Joel Fry
Joel Fry
© Dan Wooller for WhatsOnStage

I went to the Brit School and RADA, but in the year between I ushered at the Royal Court. That was my first real connection with professional people. I got to watch loads of really cool plays. There was one called Plasticine upstairs, a Russian dude [Vassily Sigarev] wrote it and it was really dark. There was no stage and everyone was just running around. I came from Devon and had never seen anything like it.

I don't really believe in a 'big break'. Instead I think there's moments of experiencing extreme pressure and overcoming it. I was in a film called 10,000 BC and we were on top of this massive ramp in the middle of the desert. I had to run around all these marks and then say my line, but the director thought I was saying something different. It happened three times, and I was actually saying the right line. In front of all these people, he blasted out over the speakers: "You're saying the wrong line!" I thought: well this is all on me now, I could totally have a meltdown. But I didn't, luckily.

Through working with other actors, I've probably learnt things not to do, rather than what I should be doing. There are times where you think: I'm definitely not going to end up like that. Things like concentrating on the wrong aspect of the work. You should take your work very seriously, but not take yourself too seriously. Some people get that the wrong way round.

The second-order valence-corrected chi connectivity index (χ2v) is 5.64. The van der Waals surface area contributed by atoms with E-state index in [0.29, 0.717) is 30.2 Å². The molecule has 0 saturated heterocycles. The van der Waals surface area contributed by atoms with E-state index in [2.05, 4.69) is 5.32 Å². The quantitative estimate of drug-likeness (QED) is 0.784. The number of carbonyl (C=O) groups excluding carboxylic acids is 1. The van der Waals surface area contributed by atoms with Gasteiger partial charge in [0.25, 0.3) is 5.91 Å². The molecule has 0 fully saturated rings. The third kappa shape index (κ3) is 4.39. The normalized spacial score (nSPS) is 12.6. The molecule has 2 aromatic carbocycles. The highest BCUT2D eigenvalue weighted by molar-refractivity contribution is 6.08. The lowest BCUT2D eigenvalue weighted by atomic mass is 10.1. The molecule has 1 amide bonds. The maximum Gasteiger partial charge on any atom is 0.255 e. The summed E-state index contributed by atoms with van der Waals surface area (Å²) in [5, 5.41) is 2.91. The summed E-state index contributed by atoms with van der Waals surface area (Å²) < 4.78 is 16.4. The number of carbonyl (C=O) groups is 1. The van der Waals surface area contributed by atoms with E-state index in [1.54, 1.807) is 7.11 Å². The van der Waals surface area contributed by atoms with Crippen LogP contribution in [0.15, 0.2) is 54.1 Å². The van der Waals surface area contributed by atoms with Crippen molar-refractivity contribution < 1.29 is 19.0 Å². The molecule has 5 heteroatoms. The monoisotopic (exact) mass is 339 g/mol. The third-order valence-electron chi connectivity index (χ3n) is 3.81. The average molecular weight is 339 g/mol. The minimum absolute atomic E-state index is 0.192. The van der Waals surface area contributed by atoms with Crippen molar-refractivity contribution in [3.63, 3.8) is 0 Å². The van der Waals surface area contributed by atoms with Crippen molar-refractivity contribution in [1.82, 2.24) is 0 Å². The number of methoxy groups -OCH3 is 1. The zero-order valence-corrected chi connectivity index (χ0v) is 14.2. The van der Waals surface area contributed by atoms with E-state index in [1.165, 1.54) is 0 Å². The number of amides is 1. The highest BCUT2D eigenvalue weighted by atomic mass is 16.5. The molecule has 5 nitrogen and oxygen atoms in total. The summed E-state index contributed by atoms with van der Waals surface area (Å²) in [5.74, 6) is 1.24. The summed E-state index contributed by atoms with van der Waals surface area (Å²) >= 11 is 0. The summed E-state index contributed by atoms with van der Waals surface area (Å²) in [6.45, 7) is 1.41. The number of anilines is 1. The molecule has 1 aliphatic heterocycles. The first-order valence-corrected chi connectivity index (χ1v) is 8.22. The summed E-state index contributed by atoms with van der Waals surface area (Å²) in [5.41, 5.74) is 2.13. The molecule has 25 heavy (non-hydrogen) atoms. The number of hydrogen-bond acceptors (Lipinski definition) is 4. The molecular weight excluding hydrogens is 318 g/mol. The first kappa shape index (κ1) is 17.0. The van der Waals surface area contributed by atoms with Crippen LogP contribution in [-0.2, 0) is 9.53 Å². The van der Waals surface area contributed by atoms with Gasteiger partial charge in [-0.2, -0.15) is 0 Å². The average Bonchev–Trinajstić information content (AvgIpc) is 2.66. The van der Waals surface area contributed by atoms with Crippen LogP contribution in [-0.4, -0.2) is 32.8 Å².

Raising Martha is a new play about an old frog farm which is under siege by animal rights activists. The farm has diversified into a cannabis farm, but it's a very special type of cannabis which is mixed with the toads that you lick. It's about human rights, drug addiction and family. But the big theme is rights - having the right to do this and that. It's like a dark comedy farce.

I'm playing Jago, a militant vegan animal rights activist. It's been a while since I've done a play. Hopefully people will turn up and laugh out loud, because it is funny, but then go home and think: wow, the world's gone crazy. I think that's why they're putting it on now.

If I could only play one more part, it would be Jimi Hendrix. I've never played him and it would be a little bit of a dream, I listened to his music constantly for about ten years. Also, I'd get to play guitar all day and walk around in big clothes.

Raising Martha runs at the Park Theatre from 17 January to 11 February, with previews from 12 January.